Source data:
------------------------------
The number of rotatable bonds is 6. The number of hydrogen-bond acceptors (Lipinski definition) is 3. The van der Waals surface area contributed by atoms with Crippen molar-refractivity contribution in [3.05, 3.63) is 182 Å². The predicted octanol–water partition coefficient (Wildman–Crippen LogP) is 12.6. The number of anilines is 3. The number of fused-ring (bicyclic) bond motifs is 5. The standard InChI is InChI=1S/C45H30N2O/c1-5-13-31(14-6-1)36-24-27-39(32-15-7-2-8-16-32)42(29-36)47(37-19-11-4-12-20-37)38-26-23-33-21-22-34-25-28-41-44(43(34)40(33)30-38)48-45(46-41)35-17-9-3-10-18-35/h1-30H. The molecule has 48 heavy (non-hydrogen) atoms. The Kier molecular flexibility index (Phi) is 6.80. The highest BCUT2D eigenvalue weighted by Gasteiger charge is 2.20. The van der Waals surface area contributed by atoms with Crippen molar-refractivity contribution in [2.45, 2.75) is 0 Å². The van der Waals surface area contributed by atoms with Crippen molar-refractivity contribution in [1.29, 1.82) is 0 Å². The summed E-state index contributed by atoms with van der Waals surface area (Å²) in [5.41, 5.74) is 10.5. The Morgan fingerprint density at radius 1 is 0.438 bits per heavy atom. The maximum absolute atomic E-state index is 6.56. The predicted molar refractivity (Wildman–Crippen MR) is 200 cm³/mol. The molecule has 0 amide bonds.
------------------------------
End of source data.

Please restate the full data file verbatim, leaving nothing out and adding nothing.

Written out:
The number of rotatable bonds is 6. The number of hydrogen-bond acceptors (Lipinski definition) is 3. The van der Waals surface area contributed by atoms with Crippen molar-refractivity contribution in [3.05, 3.63) is 182 Å². The predicted octanol–water partition coefficient (Wildman–Crippen LogP) is 12.6. The number of anilines is 3. The number of fused-ring (bicyclic) bond motifs is 5. The standard InChI is InChI=1S/C45H30N2O/c1-5-13-31(14-6-1)36-24-27-39(32-15-7-2-8-16-32)42(29-36)47(37-19-11-4-12-20-37)38-26-23-33-21-22-34-25-28-41-44(43(34)40(33)30-38)48-45(46-41)35-17-9-3-10-18-35/h1-30H. The molecule has 48 heavy (non-hydrogen) atoms. The Kier molecular flexibility index (Phi) is 6.80. The highest BCUT2D eigenvalue weighted by Gasteiger charge is 2.20. The van der Waals surface area contributed by atoms with Crippen molar-refractivity contribution in [2.45, 2.75) is 0 Å². The van der Waals surface area contributed by atoms with Crippen molar-refractivity contribution in [1.29, 1.82) is 0 Å². The summed E-state index contributed by atoms with van der Waals surface area (Å²) in [5.41, 5.74) is 10.5. The Morgan fingerprint density at radius 1 is 0.438 bits per heavy atom. The maximum absolute atomic E-state index is 6.56. The predicted molar refractivity (Wildman–Crippen MR) is 200 cm³/mol. The molecule has 0 amide bonds.